Leading article: The insularity of our national curriculum

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It was another record year for GCSE results, with congratulations due to all concerned. Particularly welcome was the large rise in pupils taking individual sciences. That is a highly positive sign and one which, it must be hoped, will lead to more students taking science to A-level and beyond. But there was also a black spot in these results, as there has been for several years.

While maths and science now appear to be on the rebound, the figures for foreign languages offer no such cheer. Entries for French and German are down again, as are entries for languages overall. It is true that more pupils are taking languages such as Mandarin, Polish and Portuguese that have not been staples of the school curriculum, but the interest in foreign languages generally, and the opportunity to learn them – two strands which are mutually reinforcing – remain in serious decline. Of the languages traditionally taught in schools, only Spanish has shown a slight increase.

Optimists argue that the fall in take-up of languages generally is slowing. But the numbers now taking a language to GCSE at all are so comparatively small that there is not, realistically, much further to fall. In most state schools in England, only a minority now attain an A* to C grade in even one foreign language. Compared with almost any other European country, this is nothing short of a disgrace.

Some will be tempted to blame what they see as the insular outlook of young people in this country. But that would be not only unjust but quite wrong. In many ways, today's younger generation is more internationally aware than any before. No; most of the blame must be placed squarely on the last government for making foreign languages optional after 14, before the supposed quid pro quo – foreign language teaching in primary schools – was anything like in place. Nor has the new Government given any hint of wanting to reinstate compulsory language study to GCSE.

Making languages optional at 14 has had several consequences, each as predictable as it is regrettable. The first was to signal that an acquaintance with even one foreign language was a luxury rather than a necessity. The second was to reinforce the impression that languages were difficult, and so to be avoided, by pupils and schools concerned about scores and league tables. And the third was to encourage schools to scale down language teaching and divert resources elsewhere.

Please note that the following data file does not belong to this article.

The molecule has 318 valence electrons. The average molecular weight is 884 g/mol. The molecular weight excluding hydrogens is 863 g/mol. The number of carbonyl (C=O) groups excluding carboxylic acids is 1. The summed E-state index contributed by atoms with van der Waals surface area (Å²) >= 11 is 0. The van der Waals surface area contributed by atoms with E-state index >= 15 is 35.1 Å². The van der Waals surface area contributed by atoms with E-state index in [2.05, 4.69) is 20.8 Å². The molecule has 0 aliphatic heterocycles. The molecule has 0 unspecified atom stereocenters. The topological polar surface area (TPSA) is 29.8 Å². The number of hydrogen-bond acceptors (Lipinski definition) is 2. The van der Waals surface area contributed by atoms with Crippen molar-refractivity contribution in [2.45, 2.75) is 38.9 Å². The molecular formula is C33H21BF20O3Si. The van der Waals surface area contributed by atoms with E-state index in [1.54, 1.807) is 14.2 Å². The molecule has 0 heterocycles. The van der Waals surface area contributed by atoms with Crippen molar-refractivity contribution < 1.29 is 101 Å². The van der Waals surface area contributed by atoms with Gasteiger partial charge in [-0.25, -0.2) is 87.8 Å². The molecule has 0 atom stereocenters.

There was a fourth result, too, which was to widen the gap between state and independent schools. While languages slid down the pecking order in state schools, they retained their place in the independent sector. Hence the conclusion that those educated at state schools now risk being locked out of senior jobs in business, where a foreign language is deemed an asset.

It can, of course, be hard for schools to convince pupils that a foreign language is worth working at, given the currency of English around the world. And ministers have argued that multicultural Britain has a relatively large bi- and tri-lingual population whose skills are under-recognised and under-used. It is true that the country is not as monolingual as it seems. But those skills should be treated as a bonus, not an excuse for schools to abandon language teaching for the rest.

The point is that if schools do not introduce pupils to foreign languages, who will? Nor should the value of a foreign language, even to a native English-speaker, be in doubt. Unusually, we now have a senior member of the British Government who is multilingual. One glimpse at the reception accorded to the Deputy Prime Minister, Nick Clegg, when he speaks to foreign counterparts in their own language should suffice to show the transformational effect. A foreign language is an asset; it is high time we recognised this and set language teaching far higher up our national scale of priorities.

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